Saturday, May 18, 2013

champagne and stars

At about 10:57 AM PST, my last AP free response booklet was collected by the test proctor. You guys, I AM DONE WITH AP TESTING FOREVER! This calls for some celebration.

have a glass of some virtual champagne and celebrate with me!

No (real) champagne for me though! I went to go see the Mo√ęt-fueled Great Gatsby instead. I know I blogged about my anticipation for this movie in my last post, but to be honest, I was a little hesitant to watch it in theaters at first; I contemplated waiting until the DVD comes out, especially because Sofia Coppola's The Bling Ring is coming out next month and I can't afford to see both in theaters, but I ended up caving in for Gatsby after all. 

And you know what? Despite the mixed reactions I've heard from people I've talked to in the last week since the premiere, I thought it was brilliant. Afterwards, when my friends asked me how the movie was on the way back home (they'd gone to see Star Trek: Into the Darkness instead), I told them that my spoken words wouldn't be able to do my opinions justice; here, let's see if my written words do a better job.

I should start by saying that it wasn't perfect. I didn't expect it to be—few things are. The amount of buzz this production created in the months before it finally hit theaters generated excitement, sure, but it also set the bar and expectations pretty high and up for criticism as well. But because I generally enjoyed this film, I want to talk about the things I loved about it.

First, I thought that Luhrmann captures the essence of the 20's brilliantly. Of course it was loud and smoky and jewels dripped from the throats and wrists of pretty women; the excess was chaotic, the people were feverish, and there was a war going on—not the war that had just been fought in Europe half a decade before, but a war inside the American spirit born of a newfound wealth and dreams still unrealized. Those of a certain age and generation thought they were invincible, inventing rules that those who came before couldn't understand—just like youth today and every decade. The struggle between Gatsby and Tom Buchanan is very much a struggle of generations as well as of money; the stark contrasts in the elaborate, no-expense-spared sets make you both gawk at the indulgent splendor of Gatsby's West Egg mansion and sneer at the pretentiousness of Tom's East Egg residence.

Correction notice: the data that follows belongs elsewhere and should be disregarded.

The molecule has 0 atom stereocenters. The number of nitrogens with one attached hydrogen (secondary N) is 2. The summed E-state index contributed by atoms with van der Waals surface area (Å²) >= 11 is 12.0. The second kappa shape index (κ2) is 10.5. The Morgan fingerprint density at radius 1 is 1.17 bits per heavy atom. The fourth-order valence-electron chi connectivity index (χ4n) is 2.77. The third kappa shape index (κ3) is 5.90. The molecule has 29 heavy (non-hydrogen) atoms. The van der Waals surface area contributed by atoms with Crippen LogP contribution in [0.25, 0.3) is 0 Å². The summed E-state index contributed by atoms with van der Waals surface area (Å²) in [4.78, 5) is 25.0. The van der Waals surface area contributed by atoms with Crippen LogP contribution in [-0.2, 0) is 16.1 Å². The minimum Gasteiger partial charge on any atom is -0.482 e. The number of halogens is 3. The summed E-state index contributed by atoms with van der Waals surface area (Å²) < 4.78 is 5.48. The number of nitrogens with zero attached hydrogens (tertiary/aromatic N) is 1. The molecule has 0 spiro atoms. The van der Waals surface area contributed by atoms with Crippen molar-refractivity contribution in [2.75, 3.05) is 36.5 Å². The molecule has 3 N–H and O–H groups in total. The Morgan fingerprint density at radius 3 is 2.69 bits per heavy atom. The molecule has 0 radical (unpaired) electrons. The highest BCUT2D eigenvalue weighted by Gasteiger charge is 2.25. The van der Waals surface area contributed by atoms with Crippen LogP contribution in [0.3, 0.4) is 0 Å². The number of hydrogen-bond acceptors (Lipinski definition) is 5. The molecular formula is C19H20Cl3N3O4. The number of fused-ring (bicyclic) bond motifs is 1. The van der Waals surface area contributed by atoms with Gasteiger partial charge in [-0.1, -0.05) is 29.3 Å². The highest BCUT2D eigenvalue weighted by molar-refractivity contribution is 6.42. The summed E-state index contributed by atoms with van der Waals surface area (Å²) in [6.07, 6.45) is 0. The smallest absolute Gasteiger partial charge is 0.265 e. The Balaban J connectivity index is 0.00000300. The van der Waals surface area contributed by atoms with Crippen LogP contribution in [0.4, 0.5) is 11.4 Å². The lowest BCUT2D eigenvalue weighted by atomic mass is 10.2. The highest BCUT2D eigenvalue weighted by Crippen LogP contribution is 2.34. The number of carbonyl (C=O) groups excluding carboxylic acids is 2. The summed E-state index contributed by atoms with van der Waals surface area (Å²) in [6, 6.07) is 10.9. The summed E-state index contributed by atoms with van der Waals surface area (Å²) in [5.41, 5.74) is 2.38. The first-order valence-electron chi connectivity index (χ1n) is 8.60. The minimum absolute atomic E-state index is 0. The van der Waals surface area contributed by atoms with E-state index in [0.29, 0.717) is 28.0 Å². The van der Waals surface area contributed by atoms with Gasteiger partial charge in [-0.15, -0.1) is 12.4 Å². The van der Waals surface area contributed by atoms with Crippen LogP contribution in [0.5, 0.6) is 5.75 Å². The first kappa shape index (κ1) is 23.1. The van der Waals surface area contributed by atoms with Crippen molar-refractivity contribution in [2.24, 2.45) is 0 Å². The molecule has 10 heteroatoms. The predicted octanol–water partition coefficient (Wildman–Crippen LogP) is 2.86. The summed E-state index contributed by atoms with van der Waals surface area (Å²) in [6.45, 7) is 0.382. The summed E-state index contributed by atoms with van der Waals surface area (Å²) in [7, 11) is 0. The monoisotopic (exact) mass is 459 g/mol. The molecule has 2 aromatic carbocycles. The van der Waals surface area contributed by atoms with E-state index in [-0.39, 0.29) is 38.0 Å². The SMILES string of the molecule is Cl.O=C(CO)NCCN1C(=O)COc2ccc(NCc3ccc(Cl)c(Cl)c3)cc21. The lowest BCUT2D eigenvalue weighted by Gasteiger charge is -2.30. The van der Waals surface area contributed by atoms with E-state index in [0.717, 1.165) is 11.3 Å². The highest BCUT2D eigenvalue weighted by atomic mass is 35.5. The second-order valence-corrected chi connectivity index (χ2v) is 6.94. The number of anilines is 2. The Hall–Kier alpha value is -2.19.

Of course, while Fitzgerald's characters weren't meant to be likable, I could almost believe in Leonardo DiCaprio's portrayal of Jay Gatsby's great American dream and Carey Mulligan's foolish Daisy Buchanan. Almost. I normally don't have a problem with characters that are hard to like: arrogant and excessively wealthy? Love it. Beautiful and vain? Even better. I like my stories the same way I like my fashion: bold, pretentious, and a little bit fantastical. And yet, the acting by the cast of this adaption fell a little short for me: the characters were almost too likable and too pitiable, all ambitious dreams and innocence in a world filled with vice.

But oh, how beautiful everything was! Every scene, from the billowing white curtains when we first meet Daisy and Jordan to the haunting eyes of Dr. T. J. Eckleburg in the waste land between Manhattan and money, was absolutely breathtaking. But it was a different kind of beauty than Fitzgerald's prose: while the latter is celebrated for his unrivaled lyricism, Luhrmann's screenplay failed to translate the true beauty of Fitzgerald's novel into the big screen. Instead, his movie succeeded on a different aesthetic level entirely.

And speaking of aesthetics, the soundtrack was incredible! I had been listening to Lana Del Rey's "Young and Beautiful" on repeat in the weeks leading up to the premiere, and I was very happy with how it had been played in the movie. Not only did it underscore Gatsby's obsession with loving Daisy in the fairytale that he had dreamt, but it also evokes a question of beauty and youth and its transience, a theme Fitzgerald explores in all of his novels, and one of a few themes I plan on studying more about for my final author study paper for English Lit.

Yup, I still have a few more weeks of finals and papers, but I have a feeling that it'll go by pretty quickly. It's a bit strange and bittersweet to think that high school is ending soon and I'll be hundreds of miles away in college at the end of August. I don't think I've mentioned it to you guys, but I've committed to UC Berkeley. Go bears!

xoxo, vivian


  1. Thks for coming by Luxury Haven & leaving your wonderful note! Love your shots in the blog; awesome sharing! I'm following u at GFC now & looking fwd to sharing. Have a great day!

  2. ill check out Gatsby ;-) thanx for leaving your comments on my blog.

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  4. I watched the great gatsby and almost cried during the lana de rey song, some of my friends went daisy is such a whore bla bla bla. Congratulations on finishing your tests! Those champagnes look beautiful! Anyways sorry if i make typos here since im typing with an ipad mini which is hard as hell. I just stumbled through my old posts a d found your super love,y commet. So sorry i havent replied in ages! You really are a sweetheart! Xx

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